What follows is a countdown of Boston’s seven largest venture rounds from the year, including details concerning what the company does and who backed it. We’re also taking a shot after each entry at where we think the companies are on the path to going public.
As before, we’re using Crunchbase data for this project (here). And we’re only looking at venture rounds, so no post-IPO action, no grants, no secondaries, no debt, and no private equity-style buyouts.
As you read the list, keep tabs on what percent of the companies included you were already familiar with. These are startups that will to take up more and more media attention as they march towards the public markets. It’s better to know them now than later.
Following the pattern set with Utah, we’ll start at the smallest round of our group and then count up to the largest.
That will get the attention of anyone with a checkbook. The Summit Partners and Astral Capital-backed company has huge capital reserves for what we presume is the first time in its life. That means it’s not going public any time soon, even if our back-of-the-napkin math puts it comfortably over the $100 million ARR mark (warning: estimates were used in the creation of that number).
The company’s 2019 $150 million Series D-1 that valued the company at $1.25 billion wasn’t its only nine-figure round; ezCater’s 2018 Series D was also over the mark, weighing in at $100 million.
When might the Northeast unicorn go public? An interview earlier this year put 2021 on the map as a target for the startup. That’s ages away from now, sadly, as I’d love to know how the company’s gross margin have changed since it started raising venture capital in huge gulps.
4. Cybereason’s $200 million Series E
Cybereason competes with CrowdStrike. That’s a good space to play in as CrowStrike went public earlier this year, and it went pretty well. That fact makes the Boston’s endpoint security shop’s $200 million investment pretty easy to understand. Indeed, CrowdStrike went public to great effect in June of 2019; Cybereason announced its huge round two months later in August. Surprise.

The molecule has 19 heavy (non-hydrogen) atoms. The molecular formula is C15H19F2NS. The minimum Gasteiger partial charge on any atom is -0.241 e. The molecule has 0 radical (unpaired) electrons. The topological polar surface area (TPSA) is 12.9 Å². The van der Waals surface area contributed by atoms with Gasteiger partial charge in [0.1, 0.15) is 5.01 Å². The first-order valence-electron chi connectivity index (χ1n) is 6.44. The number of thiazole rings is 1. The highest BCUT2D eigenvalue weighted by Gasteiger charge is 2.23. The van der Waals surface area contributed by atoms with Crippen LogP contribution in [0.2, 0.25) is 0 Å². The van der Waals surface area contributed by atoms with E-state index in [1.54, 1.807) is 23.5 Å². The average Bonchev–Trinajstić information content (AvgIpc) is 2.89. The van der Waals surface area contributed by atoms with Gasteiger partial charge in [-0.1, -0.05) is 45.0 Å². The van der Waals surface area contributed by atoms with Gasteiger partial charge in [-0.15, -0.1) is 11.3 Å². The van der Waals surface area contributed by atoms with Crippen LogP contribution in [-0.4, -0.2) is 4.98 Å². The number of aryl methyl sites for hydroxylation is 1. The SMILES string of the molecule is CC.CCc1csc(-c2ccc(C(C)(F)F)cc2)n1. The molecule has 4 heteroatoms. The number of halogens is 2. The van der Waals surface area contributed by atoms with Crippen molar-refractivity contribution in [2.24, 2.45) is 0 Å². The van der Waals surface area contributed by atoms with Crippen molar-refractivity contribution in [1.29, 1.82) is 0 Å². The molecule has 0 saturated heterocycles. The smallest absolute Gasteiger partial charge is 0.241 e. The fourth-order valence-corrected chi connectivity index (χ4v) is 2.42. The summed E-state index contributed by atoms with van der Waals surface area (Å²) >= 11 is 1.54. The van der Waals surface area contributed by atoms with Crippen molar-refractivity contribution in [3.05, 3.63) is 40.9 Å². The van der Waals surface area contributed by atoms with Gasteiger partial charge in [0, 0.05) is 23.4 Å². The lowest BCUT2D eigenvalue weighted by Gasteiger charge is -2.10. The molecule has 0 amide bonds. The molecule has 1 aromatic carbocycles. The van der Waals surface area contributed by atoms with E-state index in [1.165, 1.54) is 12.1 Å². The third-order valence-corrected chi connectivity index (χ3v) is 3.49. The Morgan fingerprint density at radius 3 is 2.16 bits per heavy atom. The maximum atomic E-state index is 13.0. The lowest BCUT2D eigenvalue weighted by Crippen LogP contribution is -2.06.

As far as backing goes, Cybereason has friends at SoftBank, with the Japanese conglomerate leading its Series C, D, and E rounds. Prior leads include CRV and Spark Capital.
The market is hot for SaaS-y security companies, meaning that there is natural pressure on Cybereason to go public. The firm, worth a flat $1.0 billion post-money after its latest round, is therefore an obvious IPO candidate for 2020. If it has the guts, that is. With SoftBank in your corner, there’s probably always another $100 million lying around you can snap up to avoid filing. (More from CrowdStrike’s CEO coming later this week on the 2019 and 2020 IPO markets, by the way. Stay tuned.)
3. DataRobot’s $206 million Series E
DataRobot does enterprise AI, allowing companies to use computer intelligence to help their flesh-and-blood staffers do more, more quickly. That’s the gist I got from learning what I could this morning, but as with all things AI I cannot tell you what’s real and what’s not.
DataRobot is hiring like mad (343 open positions as of this morning) and buying other companies (three in 2019). Flush with its largest round ever, I don’t see the company in a hurry to go public. That means no 2020 debut unless it’s monetizing faster than expected.
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